Walk - Penzance YHA - Mousehole

3.4 miles (5.5 km)

Penzance Youth Hostel Mousehole

Easy -

A gentle amble along tarmac pavements and a cycleway through the fishing port of Newlyn with its medieval harbour, to Mousehole, described by Dylan Thomas as the prettiest village in England.

Catch the bus back or return the same way.

There are a range of wonderful places to lay your head near the Coast Path for a well-earned sleep. From large and luxurious hotels, to small and personable B&B's, as well as self-catering options and campsites. The businesses that support the Path, where you've chosen to visit, are listed here.

The Lookout

Set in Mousehole, The Lookout offers everything you need for a short stay. Ideal for those who are looking for a boutique hotel experience, but would like to self cater.

Tremont, Penzance

The Tremont is approx. 300 metres from the South West Coast Path offering quality bed & breakfast, packed lunches and drying facilities. Walkers welcome.

Keigwin House

Popular 'home from home', 5 minutes from the Path and town centre. Great breakfasts and a warm welcome awaits. 2 x standard single and 2 x family ensuite rooms

Honeydew Guesthouse, Penzance

5 mins from the Coast Path, bus/train stations, town centre, pubs, and restaurants.  Ideal location. We aim to make your stay a comfortable and memorable one. Dog friendly.

Cornerways Guest House

Close to the Path & bus/rail stations, Silver/Breakfast/Rose Awards. All rooms ensuite. Ideal touring base.

Lamorna Pottery B&B

We offer an en-suite family room sleeping 4 as well as double & twin rooms available. Single night stays. Evening meal by arrangement. Seating area and outlook onto patio and woods.

Bosula House, Lamorna

Bosula House, set in a peaceful location. Val & Paul offer a warm, friendly welcome, comfortable night’s sleep, ensuite rooms and a good breakfast to start your day.

Mountview Hotel, Penzance

Ten minutes from the Coast Path. Open all year. B*B includes a full Cornish breakfast. Dogs welcome and free of charge.

Mount Haven

19 beautiful en-suite rooms, restaurant, treatment room, and Terrace Bar with sea views across Mount's Bay

You'll be spoilt for choice for where to eat and drink along the Path. With lots of local seasonal food on offer, fresh from the farm, field and waters. Try our local ales, ciders, wines and spirits, increasing in variety by the year, as you sit in a cosy pub, fine dining restaurant or chilled café on the beach. The businesses that support the Path, where you've chosen to visit, are listed here.

Godolphin Arms

Located on the beachfront. Large restaurant with sea view terrace and 10 x en-suite rooms.

What is on your list of things to do when you visit the Path? From walking companies, to help you tailor your visit, with itineraries and experts to enhance your visit, to baggage transfer companies and visitor attractions there are lots to people and places to help you decide what you'd like to do. The businesses that support the Path, where you've chosen to visit, are listed here.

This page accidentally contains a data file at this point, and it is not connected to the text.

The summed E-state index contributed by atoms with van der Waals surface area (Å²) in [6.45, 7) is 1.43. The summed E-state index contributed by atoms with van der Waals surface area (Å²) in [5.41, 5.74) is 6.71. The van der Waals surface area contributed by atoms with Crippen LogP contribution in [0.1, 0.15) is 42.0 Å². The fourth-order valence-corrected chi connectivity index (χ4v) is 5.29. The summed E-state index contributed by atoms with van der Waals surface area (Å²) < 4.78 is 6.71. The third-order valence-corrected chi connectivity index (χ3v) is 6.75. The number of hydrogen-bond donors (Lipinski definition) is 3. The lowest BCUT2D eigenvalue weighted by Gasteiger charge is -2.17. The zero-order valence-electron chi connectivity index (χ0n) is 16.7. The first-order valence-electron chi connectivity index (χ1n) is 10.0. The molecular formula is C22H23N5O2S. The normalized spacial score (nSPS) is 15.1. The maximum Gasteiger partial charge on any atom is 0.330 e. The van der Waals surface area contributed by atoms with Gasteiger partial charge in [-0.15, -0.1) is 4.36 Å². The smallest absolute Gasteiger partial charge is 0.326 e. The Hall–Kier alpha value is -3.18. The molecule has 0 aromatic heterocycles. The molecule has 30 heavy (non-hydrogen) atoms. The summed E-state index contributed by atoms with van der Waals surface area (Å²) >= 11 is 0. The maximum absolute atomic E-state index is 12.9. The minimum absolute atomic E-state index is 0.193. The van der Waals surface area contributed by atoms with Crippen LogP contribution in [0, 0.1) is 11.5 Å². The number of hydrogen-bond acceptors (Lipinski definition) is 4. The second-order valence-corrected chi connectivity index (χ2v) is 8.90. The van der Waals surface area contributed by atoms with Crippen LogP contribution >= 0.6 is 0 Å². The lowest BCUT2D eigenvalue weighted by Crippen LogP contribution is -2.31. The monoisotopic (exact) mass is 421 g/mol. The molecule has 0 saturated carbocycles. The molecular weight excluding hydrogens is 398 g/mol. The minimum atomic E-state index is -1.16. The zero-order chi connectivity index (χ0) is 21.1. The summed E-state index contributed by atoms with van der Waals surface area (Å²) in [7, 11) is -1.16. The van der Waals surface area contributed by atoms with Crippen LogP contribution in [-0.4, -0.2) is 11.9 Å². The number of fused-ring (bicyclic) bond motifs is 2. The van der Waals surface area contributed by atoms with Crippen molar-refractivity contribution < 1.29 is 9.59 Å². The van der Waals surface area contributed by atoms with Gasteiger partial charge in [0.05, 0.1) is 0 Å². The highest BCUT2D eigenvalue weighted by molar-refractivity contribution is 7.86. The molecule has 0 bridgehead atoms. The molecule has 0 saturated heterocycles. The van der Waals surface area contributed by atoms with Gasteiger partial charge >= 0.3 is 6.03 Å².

Western Discoveries Walking Holidays

Western Discoveries are the local experts for walking holidays in Cornwall. They are based in West Cornwall and specialise in providing self-led walking holidays along Cornwall’s stunning coast path. Accommodation, luggage transfers, maps, their own detailed route notes and arrival/departure transfers from local transport terminals are all provided with an unparalleled attention to detail.

St Michael's Mount

A tidal island, castle, family home, sub-tropical garden. History and adventure in every step

Explore In Cornwall

We provide guided day and half day walks on the South West Coast Path across Cornwall and other parts of the Trail. These are guided by Steve Crummay who has 30+ years experience of working in Cornwall's amazing coast and countryside.

Interactive Elevation

Route Description

  1. From Penzance Youth Hostel walk along Castle Horneck Road, cross over the A30 and continue on Castle Horneck Road. Keep left at the junction and follow Alverton Road past the YMCA.
  2. At the roundabout, turn right down tree lined Alexandra Road until you reach the sea. Turn right onto the South West Coast Path and carry on along Cornwall's only promenade, through Wherry Town.

Much of Wherry Town was destroyed in the Ash Wednesday Storm of March 7,1962. Buildings along the shoreline for almost a mile were battered by one of the most severe mid-Atlantic storms ever. Waves higher than the houses came roaring through the bay.
In 1778 a mineshaft was sunk below the high tide mark at Wherrytown with the intention of mining iron ore. A stone breakwater topped by a timber turret protected it from the waves. In 1791 a steam engine was built onshore to drain what was known as Wheal Wherry Mine. It sold a total of £70,000 of tin ore before an American ship broke its moorings and drifted onto the shafthead, demolishing it. Apart from 4 years in the 1830’s the mine ceased to be worked.
Nowadays during spring tides a forest of fossilised trees is visible at low tide, a remnant of changing sea levels after the last Ice Age.